“The Psychedelic Wedding” by Angel Uriel Perales

Everybody attended, my entire family, to witness this spötterei of love, my enduring humiliation, the sad little wedding fiasco. They came far from exotic places such as Puerto Rico, and they came from closer corners of the nation such as Florida and California. Monies were spent on my behalf. Vacations rearranged. Wedding gifts bought. 

What could not be ignored was that my fiancee’s half of the church was aghast at the jibber-jabbering polyglot emanating from my side. And my side was tense and concerned at the consternation emanating from her side. The swollen week was culminating into a calamitous crescendo of clusterfuck proportions.

My friends were there as well. The happily married ones, the bitter divorcees, the laughing bachelors. I swear they were placing bets, gambling on the longevity of our commitment. An ex-girlfriend walked in late, attracting attention. She had tempted and tested my amorous resolve two weeks previous, the siren, the hussy siren, and then simply looked winded, patulous, almost dyspneal in the wake of my rejection.

The preacher was rote, the kiss of little note, and a psychedelic sheen began to transform all the colors surrounding me as I tried to keep anxious sweat from stinging my eyes. Her father openly wept, mine was thin-lipped and pale. And some crazy lyric from Crowded House got stuck in my head: …in the paper today tales of war and of waste but you turn right over to the TV page…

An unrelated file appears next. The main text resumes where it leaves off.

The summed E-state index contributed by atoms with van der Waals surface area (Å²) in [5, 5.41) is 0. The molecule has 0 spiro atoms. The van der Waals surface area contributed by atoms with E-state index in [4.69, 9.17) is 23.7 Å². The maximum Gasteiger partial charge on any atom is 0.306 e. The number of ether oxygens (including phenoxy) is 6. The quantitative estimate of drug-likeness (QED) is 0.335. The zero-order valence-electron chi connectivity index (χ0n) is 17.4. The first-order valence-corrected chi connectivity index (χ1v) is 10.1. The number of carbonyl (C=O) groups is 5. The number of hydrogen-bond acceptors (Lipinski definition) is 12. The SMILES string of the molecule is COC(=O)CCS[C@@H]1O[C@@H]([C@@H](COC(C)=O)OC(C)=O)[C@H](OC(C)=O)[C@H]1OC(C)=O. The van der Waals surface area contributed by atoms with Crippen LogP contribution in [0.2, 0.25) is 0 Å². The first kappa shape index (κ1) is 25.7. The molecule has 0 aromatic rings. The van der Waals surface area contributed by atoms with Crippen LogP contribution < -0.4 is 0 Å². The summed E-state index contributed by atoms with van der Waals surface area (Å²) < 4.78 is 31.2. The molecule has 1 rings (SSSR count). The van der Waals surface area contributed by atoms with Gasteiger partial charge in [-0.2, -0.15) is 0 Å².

And I looked at my bride, looked at my bride and assured myself that I loved her more than anything in the world. I did love her unsoundly, without boundaries, away from those that still sought to define us. Some time into our courtship we had surpassed ourselves, our painted backgrounds, our inherent fears, even all our influential atmosphere, and we merged into an indescribable and frightening intimacy, panoptic, bringing me hope indefatigable. She accepted and desired me and all I could feel was inexhaustible hope. And the rest of the song fell into place in my head: …they come to build a wall between us. We know they won’t win…

But as the old adage proves true, when you marry, you marry the whole family. Shortly after returning from the honeymoon to our new house, the marriage was over. 52 days, as a matter of punctilious fact. 52 days before the house of cards crumbled. I object! Protesta! The deck was stacked. Then the deck was shuffled. Somebody marked the jokers. My joker has a curled devil’s tail and is holding his gut from laughing so hard. Her joker sits turned away with her face in her hands, a box of tissue by her side. The game was a sham, Your Honor, and we demand our loss of honor returned. Duly noted, Valentinus, and denied.